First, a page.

Chainette + Wool Studio = Luxury
Merino, cashmere, and alpaca fibers represent one thing to knitters and wearers alike: luxury. These fibers are uber soft, warm, and pleasant to knit with; however, their delicate nature means they tend to pill after a short window of wearing time. My favorite counter to this problem is chainette yarn. A chainette is a yarn consisting of slender plies that are machine knit into a tube resembling an I-cord. Any fiber can be used in a chainette yarn, but when short staple fibers like merino and cashmere are made into a chainette, a whole new world of tactile pleasure and practically opens up. The fibers have already been “knit” into the tube, which keeps them in place and helps prevent pilling. The “tube” construction also leaves air between the fibers, which creates luxurious fabric with loft, drape, and breathability.
In the premier issue of Wool Studio, two of my favorite garments are made in a chainette yarn. The Wellfleet Pullover by Sarah Solomon is made in Shibui Knits Maai, a DK-weight chainette consisting of 70 percent superbaby alpaca and 30 percent merino. Sarah refers to this top as the “sexy panda” because of the black and white combo, its oversized silhouette, and its enveloping softness. It reminds me of the Abercrombie & Fitch men’s sweaters I wore in high school: it gives off the same tomboy feel, but this version is far more sophisticated and feminine.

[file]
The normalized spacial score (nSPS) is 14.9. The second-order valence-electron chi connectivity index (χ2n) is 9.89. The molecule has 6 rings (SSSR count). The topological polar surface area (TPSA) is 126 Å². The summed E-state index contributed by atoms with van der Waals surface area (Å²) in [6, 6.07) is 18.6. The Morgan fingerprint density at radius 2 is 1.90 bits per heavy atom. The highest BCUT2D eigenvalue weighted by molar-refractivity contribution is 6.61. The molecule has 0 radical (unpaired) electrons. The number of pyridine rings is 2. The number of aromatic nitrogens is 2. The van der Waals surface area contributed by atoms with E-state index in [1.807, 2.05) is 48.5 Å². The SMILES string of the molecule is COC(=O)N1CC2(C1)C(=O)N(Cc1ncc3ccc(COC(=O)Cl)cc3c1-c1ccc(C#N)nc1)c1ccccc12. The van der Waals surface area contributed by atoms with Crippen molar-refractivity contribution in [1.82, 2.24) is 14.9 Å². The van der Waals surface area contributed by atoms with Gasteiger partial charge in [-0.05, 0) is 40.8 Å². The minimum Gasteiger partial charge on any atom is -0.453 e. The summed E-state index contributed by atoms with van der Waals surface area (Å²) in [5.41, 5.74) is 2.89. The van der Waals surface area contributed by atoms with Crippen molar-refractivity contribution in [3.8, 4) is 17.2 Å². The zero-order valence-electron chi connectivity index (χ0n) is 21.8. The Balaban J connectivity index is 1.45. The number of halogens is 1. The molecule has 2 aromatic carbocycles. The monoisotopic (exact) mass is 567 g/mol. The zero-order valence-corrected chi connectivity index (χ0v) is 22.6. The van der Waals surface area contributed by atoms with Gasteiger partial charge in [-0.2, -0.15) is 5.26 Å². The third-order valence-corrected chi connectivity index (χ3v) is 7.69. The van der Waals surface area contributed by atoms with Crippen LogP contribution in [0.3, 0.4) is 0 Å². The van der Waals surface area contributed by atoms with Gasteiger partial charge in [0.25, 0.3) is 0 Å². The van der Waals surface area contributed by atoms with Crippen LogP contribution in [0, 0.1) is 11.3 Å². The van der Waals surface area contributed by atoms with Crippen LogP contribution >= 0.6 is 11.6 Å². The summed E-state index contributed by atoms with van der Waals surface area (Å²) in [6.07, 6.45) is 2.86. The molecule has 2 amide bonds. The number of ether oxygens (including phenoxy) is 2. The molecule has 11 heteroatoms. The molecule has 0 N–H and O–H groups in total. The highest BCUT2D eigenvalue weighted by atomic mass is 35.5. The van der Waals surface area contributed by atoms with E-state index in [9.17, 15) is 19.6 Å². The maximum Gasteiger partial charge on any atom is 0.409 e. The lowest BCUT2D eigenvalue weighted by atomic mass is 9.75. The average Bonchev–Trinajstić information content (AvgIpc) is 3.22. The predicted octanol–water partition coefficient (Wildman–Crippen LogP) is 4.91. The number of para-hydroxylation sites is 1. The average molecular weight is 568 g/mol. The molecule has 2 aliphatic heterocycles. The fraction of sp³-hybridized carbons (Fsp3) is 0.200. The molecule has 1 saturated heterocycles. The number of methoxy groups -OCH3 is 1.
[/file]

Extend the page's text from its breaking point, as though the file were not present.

The Hartwich Top by Norah Gaughan is made in Woolfolk Får, which consists of 100 percent high-quality merino. The first time I touched Får I thought it was cashmere, so I was pleasantly surprised when I saw that the price tag was half of what I expected it to be! I love the Hartwich Top because it is multi-seasonal, elegant, unexpected, and interesting to knit. I covet the entire ensemble our lovely model wore that day, but most of all I covet the top. Inside my head I wear an effortlessly elegant outfit like the Hartwich ensemble while running errands on the weekend. I hope one day to be that lovely woman buying flowers at the farmer’s market on a Sunday morning.